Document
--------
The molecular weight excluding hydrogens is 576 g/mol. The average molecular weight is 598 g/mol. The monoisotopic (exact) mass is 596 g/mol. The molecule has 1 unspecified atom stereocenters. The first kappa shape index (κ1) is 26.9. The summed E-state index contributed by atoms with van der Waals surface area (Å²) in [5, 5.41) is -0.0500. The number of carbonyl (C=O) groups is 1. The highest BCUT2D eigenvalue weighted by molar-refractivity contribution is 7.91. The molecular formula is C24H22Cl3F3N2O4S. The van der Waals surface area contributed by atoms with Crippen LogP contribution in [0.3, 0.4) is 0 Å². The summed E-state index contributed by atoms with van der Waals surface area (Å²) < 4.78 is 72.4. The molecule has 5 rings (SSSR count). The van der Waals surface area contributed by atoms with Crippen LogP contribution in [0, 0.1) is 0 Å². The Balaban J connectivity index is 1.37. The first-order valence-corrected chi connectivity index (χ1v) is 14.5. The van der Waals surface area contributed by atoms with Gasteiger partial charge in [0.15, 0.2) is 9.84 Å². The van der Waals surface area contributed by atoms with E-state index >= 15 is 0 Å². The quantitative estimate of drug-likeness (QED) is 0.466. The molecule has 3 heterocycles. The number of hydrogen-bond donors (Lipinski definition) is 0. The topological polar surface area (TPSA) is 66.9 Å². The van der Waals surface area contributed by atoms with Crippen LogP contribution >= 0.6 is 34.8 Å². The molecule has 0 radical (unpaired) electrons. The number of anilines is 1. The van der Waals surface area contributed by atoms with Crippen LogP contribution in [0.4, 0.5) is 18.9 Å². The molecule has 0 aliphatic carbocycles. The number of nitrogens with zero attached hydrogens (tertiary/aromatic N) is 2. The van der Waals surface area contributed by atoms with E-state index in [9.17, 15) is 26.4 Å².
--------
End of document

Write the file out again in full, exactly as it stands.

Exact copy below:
The molecular weight excluding hydrogens is 576 g/mol. The average molecular weight is 598 g/mol. The monoisotopic (exact) mass is 596 g/mol. The molecule has 1 unspecified atom stereocenters. The first kappa shape index (κ1) is 26.9. The summed E-state index contributed by atoms with van der Waals surface area (Å²) in [5, 5.41) is -0.0500. The number of carbonyl (C=O) groups is 1. The highest BCUT2D eigenvalue weighted by molar-refractivity contribution is 7.91. The molecular formula is C24H22Cl3F3N2O4S. The van der Waals surface area contributed by atoms with Crippen LogP contribution in [0.3, 0.4) is 0 Å². The summed E-state index contributed by atoms with van der Waals surface area (Å²) < 4.78 is 72.4. The molecule has 5 rings (SSSR count). The van der Waals surface area contributed by atoms with Crippen LogP contribution in [0, 0.1) is 0 Å². The Balaban J connectivity index is 1.37. The first-order valence-corrected chi connectivity index (χ1v) is 14.5. The van der Waals surface area contributed by atoms with Gasteiger partial charge in [0.15, 0.2) is 9.84 Å². The van der Waals surface area contributed by atoms with E-state index >= 15 is 0 Å². The quantitative estimate of drug-likeness (QED) is 0.466. The molecule has 3 heterocycles. The number of hydrogen-bond donors (Lipinski definition) is 0. The topological polar surface area (TPSA) is 66.9 Å². The van der Waals surface area contributed by atoms with Crippen LogP contribution >= 0.6 is 34.8 Å². The molecule has 0 radical (unpaired) electrons. The number of anilines is 1. The van der Waals surface area contributed by atoms with Crippen LogP contribution in [0.4, 0.5) is 18.9 Å². The molecule has 0 aliphatic carbocycles. The number of nitrogens with zero attached hydrogens (tertiary/aromatic N) is 2. The van der Waals surface area contributed by atoms with E-state index in [9.17, 15) is 26.4 Å².